Until three months ago, COVID-19 infections were largely concentrated in Kenya’s capital Nairobi, its neighborhoods and the coastal city of Mombasa.
However, the lifting of restriction of movement in and out of the capital Nairobi and the coastal city of Mombasa on July 7 has seen infections gather pace in rural counties, with many of the regions now having more than double-digit cases, according to data from the Ministry of Health.
Some counties, which did not have cases before the reopening of the country, now have as every one of the 47 devolved units in the east African nation records infections.
The increased spread of COVID-19 is attributed to the unrestricted movement of people after the reopening of the country, making the disease spread faster across the nation.
As of Thursday, some of the counties that had lower infections before the reopening of the country, have seen cases surge in the past weeks include Nakuru (710), Uasin Gishu (432) and Kericho (216) in the Rift Valley, Migori (385) and Kisumu (200) in the west and Nyeri (232) and Meru (69) in the central region, an analysis of the data from the Ministry of Health shows.
Lamu at the Coast and Elgeyo Marakwet and West Pokot in the Rift Valley had no case before the country reopened, but the former has 64 and the other six each.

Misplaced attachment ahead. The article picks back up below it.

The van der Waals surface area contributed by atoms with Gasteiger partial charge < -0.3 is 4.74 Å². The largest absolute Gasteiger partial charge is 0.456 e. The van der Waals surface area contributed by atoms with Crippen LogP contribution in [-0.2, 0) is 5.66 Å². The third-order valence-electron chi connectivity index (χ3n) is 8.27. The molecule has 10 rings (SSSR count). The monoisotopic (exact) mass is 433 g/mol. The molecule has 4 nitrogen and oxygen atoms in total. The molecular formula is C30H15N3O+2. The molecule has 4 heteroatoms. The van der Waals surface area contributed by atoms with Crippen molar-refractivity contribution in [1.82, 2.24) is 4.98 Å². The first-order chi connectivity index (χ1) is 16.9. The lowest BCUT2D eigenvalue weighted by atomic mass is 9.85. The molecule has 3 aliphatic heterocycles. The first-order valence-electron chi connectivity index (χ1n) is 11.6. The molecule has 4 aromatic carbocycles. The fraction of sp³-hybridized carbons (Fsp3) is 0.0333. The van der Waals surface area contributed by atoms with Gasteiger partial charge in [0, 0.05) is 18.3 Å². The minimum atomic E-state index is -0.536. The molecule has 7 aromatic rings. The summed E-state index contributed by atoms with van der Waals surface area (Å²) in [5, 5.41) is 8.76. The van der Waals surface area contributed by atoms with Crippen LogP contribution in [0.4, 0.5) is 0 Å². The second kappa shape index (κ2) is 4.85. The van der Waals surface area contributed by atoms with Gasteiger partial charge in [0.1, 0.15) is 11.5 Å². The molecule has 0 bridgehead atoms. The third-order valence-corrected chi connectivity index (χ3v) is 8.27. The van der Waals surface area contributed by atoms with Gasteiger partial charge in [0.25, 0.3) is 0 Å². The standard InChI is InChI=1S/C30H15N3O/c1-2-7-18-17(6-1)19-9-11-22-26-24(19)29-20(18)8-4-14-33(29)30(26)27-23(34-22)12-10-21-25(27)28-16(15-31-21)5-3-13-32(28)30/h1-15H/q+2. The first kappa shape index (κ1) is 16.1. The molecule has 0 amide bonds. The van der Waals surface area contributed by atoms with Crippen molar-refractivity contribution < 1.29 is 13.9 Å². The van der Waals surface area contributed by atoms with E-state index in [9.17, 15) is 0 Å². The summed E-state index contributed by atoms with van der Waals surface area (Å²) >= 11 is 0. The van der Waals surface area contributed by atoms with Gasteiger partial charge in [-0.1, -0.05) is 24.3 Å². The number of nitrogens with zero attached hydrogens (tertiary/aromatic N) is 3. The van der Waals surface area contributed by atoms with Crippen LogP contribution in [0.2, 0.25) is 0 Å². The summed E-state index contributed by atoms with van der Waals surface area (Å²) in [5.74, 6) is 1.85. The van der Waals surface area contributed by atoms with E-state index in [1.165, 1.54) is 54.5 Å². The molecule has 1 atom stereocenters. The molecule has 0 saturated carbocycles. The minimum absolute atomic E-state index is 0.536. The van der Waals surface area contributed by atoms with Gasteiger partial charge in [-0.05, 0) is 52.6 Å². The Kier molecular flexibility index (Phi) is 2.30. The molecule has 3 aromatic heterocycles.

The ministry’s data indicates a disease that is fast spreading in the east African nation as cases recoveries rise.
Nairobi, which is the epicenter of the disease, accounts for 18,488 cases of the total 31,441 COVID-19 infections in Kenya as of Thursday.
The capital is followed by the neighboring Kiambu (2,335) and Mombasa at the Coast (2,260), according to the health ministry data.
Joseph Musolo, a resident of Busia in western Kenya, said on phone on Friday that in the past, those buried in the county due to deaths from the disease would be ferried from the capital Nairobi.
“But now even people who have not left Busia are being quarantined at a county facility or they are at home in self-isolation, which shows the disease is among us,” said the secondary school teacher, with Busia accounting for 945 COVID-19 cases of Kenya’s total tally.
Patrick Amoth, acting director-general in the Ministry of Health, on Thursday, attributed the rising cases across the nation to failure to adhere to anti-COVID-19 measures by many citizens.
“We will repeat that people must wash their hands or sanitize, maintain social distance and wear face masks,” he said.
But despite the surge in cases, the east African nation’s health system has not been overwhelmed, thanks to higher asymptomatic patients.
Recoveries on Thursday stood at 17,869 patients, a majority of them from home-based case systems.
When lifting the cessation of movement in and out of Nairobi and Mombasa on July 7, Kenya had 8,067 COVID-19 cases and President Uhuru Kenyatta informed citizens that the country was more at risk of seeing infections spread.
“We must, therefore, exercise cautious optimism, and avoid reckless abandon,” said Kenyatta, as he warned that the restriction may be reintroduced if the virus spreads widely.